Michael Wolfe's analysis of newspapers in Vanity Fair is typically shallow, but he has a vicious touch that makes reading him nearly irresistable. For instance, consider the way he mentions Gannett's long, unsuccessful search for a star CEO and concludes that they were "forced to settle for, in the description of one newspaper insider I know, 'Dennis FitzSimons's idiot brother.' "
Indeed, one of the few points he makes that seems unassailably true to me is the assertion that blandness has become the chief disease of modern American newspapers. Quoth he:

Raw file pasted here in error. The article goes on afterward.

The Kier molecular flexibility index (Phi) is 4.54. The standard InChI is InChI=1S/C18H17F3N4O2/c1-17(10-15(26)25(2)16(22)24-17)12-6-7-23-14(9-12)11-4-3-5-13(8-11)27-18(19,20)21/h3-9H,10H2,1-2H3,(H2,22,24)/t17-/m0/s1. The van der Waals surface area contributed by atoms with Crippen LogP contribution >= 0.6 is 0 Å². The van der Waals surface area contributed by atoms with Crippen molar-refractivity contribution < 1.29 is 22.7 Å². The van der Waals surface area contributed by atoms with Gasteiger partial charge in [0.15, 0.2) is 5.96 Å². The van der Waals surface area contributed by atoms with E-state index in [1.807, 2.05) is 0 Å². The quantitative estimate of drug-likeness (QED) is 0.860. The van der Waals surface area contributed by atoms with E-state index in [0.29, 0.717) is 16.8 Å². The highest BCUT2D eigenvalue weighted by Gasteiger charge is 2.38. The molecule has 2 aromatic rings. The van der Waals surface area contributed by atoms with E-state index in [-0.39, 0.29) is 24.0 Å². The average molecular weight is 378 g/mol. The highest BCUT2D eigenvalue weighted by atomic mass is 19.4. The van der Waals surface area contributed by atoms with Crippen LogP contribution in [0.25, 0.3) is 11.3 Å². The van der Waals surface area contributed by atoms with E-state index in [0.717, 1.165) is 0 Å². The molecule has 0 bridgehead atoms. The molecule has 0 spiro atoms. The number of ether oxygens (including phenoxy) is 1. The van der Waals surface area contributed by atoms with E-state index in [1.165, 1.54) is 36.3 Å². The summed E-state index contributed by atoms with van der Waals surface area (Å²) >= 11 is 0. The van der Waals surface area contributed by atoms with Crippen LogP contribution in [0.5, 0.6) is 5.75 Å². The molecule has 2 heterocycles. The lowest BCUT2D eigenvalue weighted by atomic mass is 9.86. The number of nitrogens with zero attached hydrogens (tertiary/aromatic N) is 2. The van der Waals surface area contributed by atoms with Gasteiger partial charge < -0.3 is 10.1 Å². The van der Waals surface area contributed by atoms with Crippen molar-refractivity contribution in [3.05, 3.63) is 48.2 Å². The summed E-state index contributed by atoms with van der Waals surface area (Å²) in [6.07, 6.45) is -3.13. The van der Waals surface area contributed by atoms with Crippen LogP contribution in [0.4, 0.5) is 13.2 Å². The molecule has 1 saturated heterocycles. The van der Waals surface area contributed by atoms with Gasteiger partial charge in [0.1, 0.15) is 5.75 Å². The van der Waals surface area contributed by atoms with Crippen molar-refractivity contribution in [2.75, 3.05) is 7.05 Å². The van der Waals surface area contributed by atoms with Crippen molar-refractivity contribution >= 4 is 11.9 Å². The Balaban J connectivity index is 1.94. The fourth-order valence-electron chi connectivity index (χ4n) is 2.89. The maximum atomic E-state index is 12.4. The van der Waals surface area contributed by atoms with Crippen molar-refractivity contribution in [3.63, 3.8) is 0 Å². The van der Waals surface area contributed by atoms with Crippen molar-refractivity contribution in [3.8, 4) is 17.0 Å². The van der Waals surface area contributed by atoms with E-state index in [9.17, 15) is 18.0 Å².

In this public-utility age of newspapers, the institutional blandness which resulted — reporters themselves, once clever and disreputable, became something like public-service employees, seeing themselves with the beleaguered virtue of schoolteachers — helped turn newspapers into a medium for old people (newspapers are for people who remember newspapers). In some sense, newspapers became the inverse of media: designed not to be noticed.
If we're gonna die, let's go down swinging.